Story last updated at 1:52 p.m. Thursday, April 25, 2002

Tax tips from a pro
It seems that fraudulent tax schemes are exploding, especially over the Internet. Con artists see the Internet as an ideal tool for mass marketing their tax scams through the use of e-mail and alluring Web sites. The IRS recently issued a warning to taxpayers about several tax avoidance schemes.

One scheme involves home-based businesses. Promoters will tell you that you can deduct most personal expenses as business expenses by setting up a bogus home-based business. Examples include deducting the costs of "operating" your personal residence, deducting personal travel and meals by claiming "continuous solicitation," and deducting a "salary" you pay your children for performing routine chores around the house.

Operators of another scheme tell employers that it is legal to stop withholding taxes from employee wages and that employees do not have to report their wage income. Another scam explains how to avoid taxes by investing funds in foreign bank accounts, foreign insurance companies, or foreign trusts. Yet another has individuals establishing "personal charities" to which they deduct contributions in support of themselves.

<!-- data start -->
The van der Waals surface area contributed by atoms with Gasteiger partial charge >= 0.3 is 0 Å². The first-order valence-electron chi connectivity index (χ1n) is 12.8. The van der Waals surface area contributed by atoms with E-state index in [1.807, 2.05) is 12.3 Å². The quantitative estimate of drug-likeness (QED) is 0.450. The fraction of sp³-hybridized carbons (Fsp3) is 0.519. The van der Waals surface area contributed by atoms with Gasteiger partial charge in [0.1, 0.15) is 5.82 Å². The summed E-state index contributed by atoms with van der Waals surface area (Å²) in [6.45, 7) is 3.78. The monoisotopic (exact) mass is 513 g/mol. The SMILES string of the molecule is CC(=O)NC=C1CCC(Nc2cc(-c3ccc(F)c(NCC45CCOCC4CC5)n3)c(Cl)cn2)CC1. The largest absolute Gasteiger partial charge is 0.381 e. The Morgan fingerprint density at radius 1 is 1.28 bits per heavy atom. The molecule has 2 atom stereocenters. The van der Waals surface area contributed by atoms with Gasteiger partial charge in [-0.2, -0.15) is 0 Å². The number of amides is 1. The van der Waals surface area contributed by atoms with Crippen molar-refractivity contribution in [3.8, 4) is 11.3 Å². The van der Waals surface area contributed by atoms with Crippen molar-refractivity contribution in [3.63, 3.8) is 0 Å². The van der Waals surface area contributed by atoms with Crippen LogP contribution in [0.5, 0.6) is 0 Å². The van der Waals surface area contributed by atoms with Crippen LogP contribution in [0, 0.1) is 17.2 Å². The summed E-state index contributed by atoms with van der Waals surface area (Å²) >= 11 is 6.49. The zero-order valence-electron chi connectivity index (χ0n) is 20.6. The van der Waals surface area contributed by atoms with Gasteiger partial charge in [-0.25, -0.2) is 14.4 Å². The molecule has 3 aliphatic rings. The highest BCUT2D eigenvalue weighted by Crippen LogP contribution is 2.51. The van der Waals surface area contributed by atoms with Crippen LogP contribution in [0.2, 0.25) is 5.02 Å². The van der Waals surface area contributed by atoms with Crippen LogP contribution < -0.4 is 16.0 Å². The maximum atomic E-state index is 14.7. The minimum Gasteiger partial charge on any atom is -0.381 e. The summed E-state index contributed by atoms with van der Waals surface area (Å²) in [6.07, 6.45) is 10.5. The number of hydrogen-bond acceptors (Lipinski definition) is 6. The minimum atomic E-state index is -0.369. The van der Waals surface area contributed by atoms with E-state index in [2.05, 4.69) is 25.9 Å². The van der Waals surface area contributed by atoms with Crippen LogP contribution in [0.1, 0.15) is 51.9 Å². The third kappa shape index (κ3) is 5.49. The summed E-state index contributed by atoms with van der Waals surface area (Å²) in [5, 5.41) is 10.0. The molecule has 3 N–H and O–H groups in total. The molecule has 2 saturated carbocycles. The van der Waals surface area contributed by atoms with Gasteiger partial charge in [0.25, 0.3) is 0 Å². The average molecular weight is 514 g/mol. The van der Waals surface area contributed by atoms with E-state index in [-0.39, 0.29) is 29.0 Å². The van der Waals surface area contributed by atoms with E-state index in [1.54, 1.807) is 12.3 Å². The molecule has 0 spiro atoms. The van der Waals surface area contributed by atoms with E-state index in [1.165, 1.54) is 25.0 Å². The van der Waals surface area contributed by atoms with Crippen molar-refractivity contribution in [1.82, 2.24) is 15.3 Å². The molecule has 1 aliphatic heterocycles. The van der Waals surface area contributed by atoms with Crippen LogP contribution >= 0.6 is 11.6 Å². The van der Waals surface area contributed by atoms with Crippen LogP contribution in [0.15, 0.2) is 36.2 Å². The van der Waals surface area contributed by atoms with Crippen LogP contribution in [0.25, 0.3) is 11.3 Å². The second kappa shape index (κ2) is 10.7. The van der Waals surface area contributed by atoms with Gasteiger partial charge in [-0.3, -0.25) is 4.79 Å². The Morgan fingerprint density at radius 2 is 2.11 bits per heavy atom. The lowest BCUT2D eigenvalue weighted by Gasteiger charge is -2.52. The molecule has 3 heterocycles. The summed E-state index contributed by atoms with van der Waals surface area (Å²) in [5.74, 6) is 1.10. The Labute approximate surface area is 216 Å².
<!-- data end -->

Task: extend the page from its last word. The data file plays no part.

Some scam artists sell their tax avoidance "secrets." Others offer to file a tax-refund claim in exchange for an up-front fee. Still others sell products that falsely promise big tax breaks, such as bogus business kits, abusive trust packages, or expensive equipment.

The IRS and Congress are aware of these scams and law enforcement agencies are stepping up action to curb their spread. You shouldn't believe claims made by these con artists that tax avoidance schemes are legitimate. Be aware that you stand to lose more than the money you send to these scam artists. Falling for these illegal tax scams may subject you to civil and criminal penalties.

<> Tax Tips is provided by Joe Buckley, a certified public accountant in Homer. He can be reached at 235-6711.